Of course, membership numbers are only a small part of the story. From the Lithuanians’ focus on supporting and engaging new professionals to the Cameroon representatives’ discussion of contributing to the Millennium Development Goals, it was clear that these motivated library associations are actively supporting librarians and advancing the library agenda in their home countries. Kudos to IFLA, the trainers, and the associations for big gains in a relatively short period of time.

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While it’s winter here in DC, reading about one of our favorite summer events is a happy reminder of the warmer months. Biblionet’s Anca Rapeanu and Cristina Vaileanu wrote this piece for the Latvian Librarian Association’s Youth Librarian blog explaining how the Summer School came about, what happens there, and what the librarians have accomplished so far. Thanks to LBB JSS for allowing us to excerpt it below.


Library Grows with me! Summer School for Young Romanian Librarians

The Summer School for Young Librarians is a joint initiative of the International Research and Exchanges Board (IREX) and the National Association of Librarians and Public Libraries in Romania (ANBPR), funded within the Biblionet Program. It started in 2010 and this year we organized the second edition.

Romanian new librarians, foto TIBRO (Tineri bibliotecari din România)

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The aim of the Summer School is to identify young librarians from public libraries across Romania who are able and committed to the profession, and to encourage their involvement in the development of a modern public library system in Romania. We had 3 main objectives:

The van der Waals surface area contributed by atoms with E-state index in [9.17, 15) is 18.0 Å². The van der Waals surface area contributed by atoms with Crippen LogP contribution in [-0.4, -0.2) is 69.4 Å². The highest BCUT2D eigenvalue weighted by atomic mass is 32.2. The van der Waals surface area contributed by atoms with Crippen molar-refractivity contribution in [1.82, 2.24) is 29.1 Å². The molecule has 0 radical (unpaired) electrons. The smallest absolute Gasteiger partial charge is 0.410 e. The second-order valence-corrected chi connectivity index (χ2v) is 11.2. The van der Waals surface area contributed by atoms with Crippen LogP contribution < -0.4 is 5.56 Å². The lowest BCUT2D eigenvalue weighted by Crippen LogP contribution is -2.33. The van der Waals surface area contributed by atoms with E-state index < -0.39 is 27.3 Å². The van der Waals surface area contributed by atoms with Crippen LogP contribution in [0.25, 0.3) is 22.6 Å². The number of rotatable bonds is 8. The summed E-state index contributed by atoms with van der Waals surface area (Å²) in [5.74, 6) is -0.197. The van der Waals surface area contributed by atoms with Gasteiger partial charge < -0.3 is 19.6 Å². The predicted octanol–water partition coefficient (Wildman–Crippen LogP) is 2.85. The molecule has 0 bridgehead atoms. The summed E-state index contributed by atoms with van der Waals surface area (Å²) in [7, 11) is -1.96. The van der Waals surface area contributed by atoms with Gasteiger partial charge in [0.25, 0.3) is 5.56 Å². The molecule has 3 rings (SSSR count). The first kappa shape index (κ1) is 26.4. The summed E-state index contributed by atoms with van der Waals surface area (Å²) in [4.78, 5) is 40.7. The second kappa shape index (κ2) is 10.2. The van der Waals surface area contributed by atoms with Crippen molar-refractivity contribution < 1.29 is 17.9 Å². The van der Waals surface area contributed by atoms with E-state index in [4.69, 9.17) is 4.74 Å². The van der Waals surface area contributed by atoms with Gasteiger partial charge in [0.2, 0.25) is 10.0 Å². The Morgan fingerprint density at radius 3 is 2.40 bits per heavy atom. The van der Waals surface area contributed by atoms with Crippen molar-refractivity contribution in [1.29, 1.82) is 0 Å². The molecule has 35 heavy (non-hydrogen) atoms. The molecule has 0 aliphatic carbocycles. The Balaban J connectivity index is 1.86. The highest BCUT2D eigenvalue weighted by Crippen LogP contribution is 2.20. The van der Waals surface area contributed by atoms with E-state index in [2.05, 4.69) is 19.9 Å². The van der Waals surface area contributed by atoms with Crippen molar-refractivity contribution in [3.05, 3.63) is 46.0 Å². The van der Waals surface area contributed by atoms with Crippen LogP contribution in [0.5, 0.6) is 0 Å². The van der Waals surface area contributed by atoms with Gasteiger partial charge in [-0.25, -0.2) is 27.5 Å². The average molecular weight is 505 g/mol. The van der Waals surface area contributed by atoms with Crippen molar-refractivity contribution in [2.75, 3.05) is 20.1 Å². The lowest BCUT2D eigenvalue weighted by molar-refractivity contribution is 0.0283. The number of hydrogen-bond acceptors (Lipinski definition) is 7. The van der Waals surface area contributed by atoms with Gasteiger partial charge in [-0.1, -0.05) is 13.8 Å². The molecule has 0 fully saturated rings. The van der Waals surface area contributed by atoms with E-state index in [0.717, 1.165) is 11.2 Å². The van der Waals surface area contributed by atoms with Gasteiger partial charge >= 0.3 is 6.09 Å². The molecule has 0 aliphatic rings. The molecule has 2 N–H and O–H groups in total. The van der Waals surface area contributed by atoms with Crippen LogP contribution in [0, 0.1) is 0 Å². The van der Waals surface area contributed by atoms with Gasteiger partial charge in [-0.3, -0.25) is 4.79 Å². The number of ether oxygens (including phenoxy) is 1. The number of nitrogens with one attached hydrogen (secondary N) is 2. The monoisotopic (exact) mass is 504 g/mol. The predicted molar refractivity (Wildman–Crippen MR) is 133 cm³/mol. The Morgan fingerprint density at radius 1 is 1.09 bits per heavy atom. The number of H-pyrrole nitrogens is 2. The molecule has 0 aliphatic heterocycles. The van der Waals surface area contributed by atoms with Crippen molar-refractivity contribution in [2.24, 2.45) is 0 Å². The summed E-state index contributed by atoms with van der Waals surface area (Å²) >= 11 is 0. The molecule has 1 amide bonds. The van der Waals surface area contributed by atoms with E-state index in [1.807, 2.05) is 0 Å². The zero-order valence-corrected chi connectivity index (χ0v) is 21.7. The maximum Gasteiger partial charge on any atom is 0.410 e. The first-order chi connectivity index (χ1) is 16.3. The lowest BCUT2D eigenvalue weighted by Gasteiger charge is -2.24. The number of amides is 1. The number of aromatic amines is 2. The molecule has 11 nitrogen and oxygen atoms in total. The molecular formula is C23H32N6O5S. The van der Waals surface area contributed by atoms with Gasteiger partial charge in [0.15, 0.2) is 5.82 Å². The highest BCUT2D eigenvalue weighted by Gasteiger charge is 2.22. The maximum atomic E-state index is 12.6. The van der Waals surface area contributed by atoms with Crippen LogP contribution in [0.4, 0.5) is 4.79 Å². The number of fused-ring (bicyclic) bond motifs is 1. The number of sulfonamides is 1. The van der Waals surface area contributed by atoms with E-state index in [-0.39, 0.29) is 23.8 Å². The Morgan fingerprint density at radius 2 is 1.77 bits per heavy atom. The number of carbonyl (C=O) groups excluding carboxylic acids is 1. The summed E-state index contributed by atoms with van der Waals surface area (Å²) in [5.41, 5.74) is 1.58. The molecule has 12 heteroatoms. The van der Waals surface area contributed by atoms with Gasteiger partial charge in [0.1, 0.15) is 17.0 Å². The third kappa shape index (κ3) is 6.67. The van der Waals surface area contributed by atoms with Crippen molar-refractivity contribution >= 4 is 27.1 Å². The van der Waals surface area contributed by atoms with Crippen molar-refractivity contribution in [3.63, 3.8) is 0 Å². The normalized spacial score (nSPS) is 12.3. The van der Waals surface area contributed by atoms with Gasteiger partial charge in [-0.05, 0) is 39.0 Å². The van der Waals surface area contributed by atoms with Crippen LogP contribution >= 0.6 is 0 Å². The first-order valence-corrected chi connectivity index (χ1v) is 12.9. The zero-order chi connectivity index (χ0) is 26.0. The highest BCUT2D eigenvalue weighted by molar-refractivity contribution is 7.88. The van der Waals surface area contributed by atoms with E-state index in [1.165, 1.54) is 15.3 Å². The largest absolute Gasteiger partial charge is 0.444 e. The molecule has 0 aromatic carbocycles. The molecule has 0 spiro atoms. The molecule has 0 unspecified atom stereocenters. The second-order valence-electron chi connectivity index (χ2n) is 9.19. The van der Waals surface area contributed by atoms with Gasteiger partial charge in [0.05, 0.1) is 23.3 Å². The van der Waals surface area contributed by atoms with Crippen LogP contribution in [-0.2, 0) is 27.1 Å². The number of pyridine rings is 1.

• to encourage proactive and innovative initiatives of young professionals in public libraries;
  • to encourage young professionals to be active in professional associations;
  • to create a proper framework for networking and sharing, innovation and collaboration among young professionals.
But, before describing in more details why and how it was organized, we want to provide some context. While libraries around the world are reinventing themselves, in Romania many libraries are only now beginning this journey. Also, cooperation and collaboration among library professionals is an aim not yet achieved. The new professionals, after being exposed to obsolete LIS curricula, armed with very few practical applications, enter into hierarchical and rather conservative organizational cultures, where experimentation is rare and promotion very difficult. This debut can result in loosing motivation and changing professions.

It’s not easy being a librarian in Romania. Especially if you work in a public library! And especially if you are young – in spirit or body! Public libraries in Romania are facing a lot of challenges: lack of proper buildings, legal framework is sometimes a burden, resistance towards new technologies and innovative approaches among librarians and the list can goes on and on. But the most relevant in this context are related to hierarchical and conservative organizational cultures and resistance to change. Given all these challenges, you can imagine it’s quite difficult for young librarians (and not only for them!) to accommodate the profession. For a young professional being librarian is a difficult job, with many challenges related primarily to one’s own mentality, but also to the collective perception. One must overcome the fears about her/his professional abilities, then attempt, through continuous professional training and consistency to evolve.

To find out how the summer school addresses these issues, read the full post on the LBB JSS blog. 

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Last November I had the chance to sit with a group of 20 librarians, technologists, NGO workers, and ministry representatives in Accra, Ghana for a discussion about models of accessing information and the potential role of public libraries to power development objectives.